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RED BANK: TAX INCREASE HELD TO ONE PERCENT

red-bank-parking-080322-2-500x375-7658650Parking revenue has been strong since the pandemic and an increase in enforcement hours, officials said. (Photo by John T. Ward. Click to enlarge.)

By JOHN T. WARD

taxes-220x219-4107330Local taxes on the typical Red Bank home will increase by one percent this year, officials said at a walk-thru of the 2023 municipal budget Thursday night.

That’s about $25 for the owner of a home assessed at the new townwide average of $505,244, Chief Financial Officer Thomas Seaman said at the one-hour forum, held in the council chamber at borough hall.

red-bank-budget-presentation-050423-8-500x354-2078238A slide, with a typo in the title, from the presentation showed where the money goes by category. (Click to enlarge.)

The $25.911 million spending plan is fueled by $14.47 million in local taxes, an aggregate increase of 2.7 percent from 2022, Seaman said.

The property tax rate will decline, for the third consecutive year, to about 50 cents per $100 of valuation.

“If your valuation stayed the same, then you have a lower tax rate, which is good,” Seaman said.

But values on the town’s 3,339 homes generally have continued to climb, with the average assessment up 7.5 percent, from $469,876 in 2022, resulting in the $24.74 tax bill increase for the year, to $2,528, he said.

The figures do not include taxes levied by the borough schools, Red Bank Regional High School, and Monmouth County, which together account for more than 73 percent of property tax bills.

“We were really conscientious about keeping the tax rate – my philosophy, my father was an auditor for 40 years – steady. Not spikes,” Seaman said. “With a small increase this year, I think we’re doing pretty well.”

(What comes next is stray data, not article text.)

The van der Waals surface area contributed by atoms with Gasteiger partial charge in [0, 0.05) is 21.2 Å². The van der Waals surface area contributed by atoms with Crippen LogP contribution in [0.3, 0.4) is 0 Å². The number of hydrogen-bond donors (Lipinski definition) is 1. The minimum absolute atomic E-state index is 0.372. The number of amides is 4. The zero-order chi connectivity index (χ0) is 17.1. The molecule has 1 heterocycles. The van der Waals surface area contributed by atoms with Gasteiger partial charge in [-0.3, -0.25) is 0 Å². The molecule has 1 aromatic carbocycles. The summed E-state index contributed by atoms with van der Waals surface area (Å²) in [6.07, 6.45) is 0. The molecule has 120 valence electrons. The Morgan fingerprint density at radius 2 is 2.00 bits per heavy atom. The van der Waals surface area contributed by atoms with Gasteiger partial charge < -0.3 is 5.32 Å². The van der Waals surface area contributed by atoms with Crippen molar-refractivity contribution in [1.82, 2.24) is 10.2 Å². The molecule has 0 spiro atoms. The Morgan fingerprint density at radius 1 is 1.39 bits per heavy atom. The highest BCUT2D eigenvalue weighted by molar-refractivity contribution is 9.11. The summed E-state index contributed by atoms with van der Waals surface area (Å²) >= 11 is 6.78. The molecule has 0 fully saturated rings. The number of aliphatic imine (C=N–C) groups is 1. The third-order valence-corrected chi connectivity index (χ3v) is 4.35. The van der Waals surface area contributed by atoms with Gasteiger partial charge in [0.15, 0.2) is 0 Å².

“We’ve really held the line on operating expenses without short-circuiting services” in the past two years, said Councilman Michael Ballard.

For the second year in a row, the revenue side of the budget includes $850,000 of surplus from the self-sustaining parking utility, which has benefitted from a post-pandemic rebound in economic activity and a three-hour-per-day increase in hours of metered-parking enforcement, to 9 p.m., in 2020.

In the room at the sparsely attended event were seven council candidates, including two of the three members of the council’s finance committee – Ballard, running on the Red Bank Together slate, and Kate Triggiano. from the Red Bank’s Ready slate Councilwoman Angela Mirandi, who chairs the committee, was out of the country, Ballard said.

Also present were Triggiano’s running mates Ben Forest, Kristina Bonatakis, Nancy Facey-Blackwood and Laura Jannone; and independent candidate Suzanne Viscomi.

A formal budget hearing and adoption vote are expected at the council’s second meeting of May, which has been rescheduled to May 31, from May 24.

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